BBDO Looks at Hong Kong's Young, Single & Unsatisfied 'Middlescents'
Research released by Hong Kong-based international advertising agency, BBDO, found that brand marketers need to be aware of a new cohort in the Hong Kong population; the “Middlescents.”
Presenting the results of the research at an event to mark BBDO’s 40th anniversary in Hong Kong, Carol Potter, President and CEO of BBDO Greater China, said, “We set out to understand better the priorities of the young, local people of Hong Kong because priorities help define our values and how we live our lives – our choices, our actions, our hopes, and our fears. They help us examine the past and chart a course for the future.”
“What we found is a group of young Hong Kong people that are 25-35 years old and are facing some tough challenges.”
Tagged the “Middlescents,” they exhibit the lowest levels of life satisfaction, feelings of control, and connection to community of any group within the survey.
They are no longer adolescents but haven’t yet entered the family-building stage. They are single, mostly male and focused on managing their money. Middlescents are still trying to find their direction in life – often struggling between prioritising career and family.
The BBDO survey questioned a sample of over 500 young Hong Kong people, aged 18 to 35 and with a monthly household income of greater than HK$20,000. Expatriates were not included in the survey.
“The Middlescents are caught,” says Ms Potter, “They can see the benefits of marriage and are striving to achieve them but can’t. This is, we believe, why managing their money has a higher priority in their lives than balancing work and family life.”
This phenomenon is particularly pronounced among men. The research found that men are very focused on their finances and career; their top priorities are:
1. Managing my money
2. Balancing work and personal time
3. Building my career
4. Doing a good job at work
5. Expanding my social circle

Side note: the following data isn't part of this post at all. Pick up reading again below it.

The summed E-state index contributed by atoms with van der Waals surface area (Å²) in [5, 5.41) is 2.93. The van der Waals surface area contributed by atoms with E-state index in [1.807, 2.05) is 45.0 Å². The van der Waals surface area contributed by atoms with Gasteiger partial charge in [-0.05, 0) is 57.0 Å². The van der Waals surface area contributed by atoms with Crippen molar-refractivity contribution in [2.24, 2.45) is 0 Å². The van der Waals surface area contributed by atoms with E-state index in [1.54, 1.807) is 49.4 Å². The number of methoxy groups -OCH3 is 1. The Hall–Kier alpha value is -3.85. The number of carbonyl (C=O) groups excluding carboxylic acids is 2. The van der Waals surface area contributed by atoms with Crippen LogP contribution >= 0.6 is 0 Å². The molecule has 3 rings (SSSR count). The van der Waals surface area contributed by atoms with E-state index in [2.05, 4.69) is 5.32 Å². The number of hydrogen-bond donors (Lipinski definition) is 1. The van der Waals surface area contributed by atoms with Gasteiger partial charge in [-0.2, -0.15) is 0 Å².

Starting a family is in sixth place for Middlescent men.
In contrast to Middlescents, married people under the age of 35 years are 58% more likely to report high levels of life satisfaction (very satisfied or satisfied) than their single counterparts.
Married people in this age group are also more likely to feel in control of their lives in general (76% more likely), their finances (30% more likely), their health (50% more likely), their careers (90% more likely) and their future (107% more likely).
The positive benefits aren’t restricted to just their home. They are also more likely to be proud of elements of Hong Kong than their single counterparts: Hong Kong’s history (37% more likely), Hong Kong’s resilience (60% more likely) and Hong Kong’s sophistication (72% more likely).
Furthermore, they have a greater appreciation and desire to contribute to the welfare of those around them. Of course, they have pressing responsibilities at home but they still make time for others as they are 32% more likely to cite giving back to their local community and 38% more likely to cite charity and philanthropic work as priorities in their life.
Opportunities for Brands
Juggling priorities is difficult for the Middlescents. From the survey, BBDO sees an opportunity for brands who position themselves in a supportive role.
Ms Potter says, “Too often brands simply join the chorus; urging Middlescents to increase their wealth and advance their career. This isn’t helping. We think brands have the opportunity to capture the Middlescents’ market by taking the opposing perspective and helping ease the tension. These brands will differentiate themselves from those that maintain the status quo.”
Serge Dumont, Vice Chairman of Omnicom Group, BBDO’s parent company, said, “For 40 years, BBDO in Hong Kong has been devoted to understanding consumers as a necessary support of advertising. This has provided the deep insights shaping its campaigns for clients, a strategy that has led it to an unparalleled level of creativity and effectiveness. The bonus of identifying an entirely new market segment in the 'Middlescents' demonstrates, as nothing else could, the value of undertaking such surveys and the unexpected but interesting results that can arise."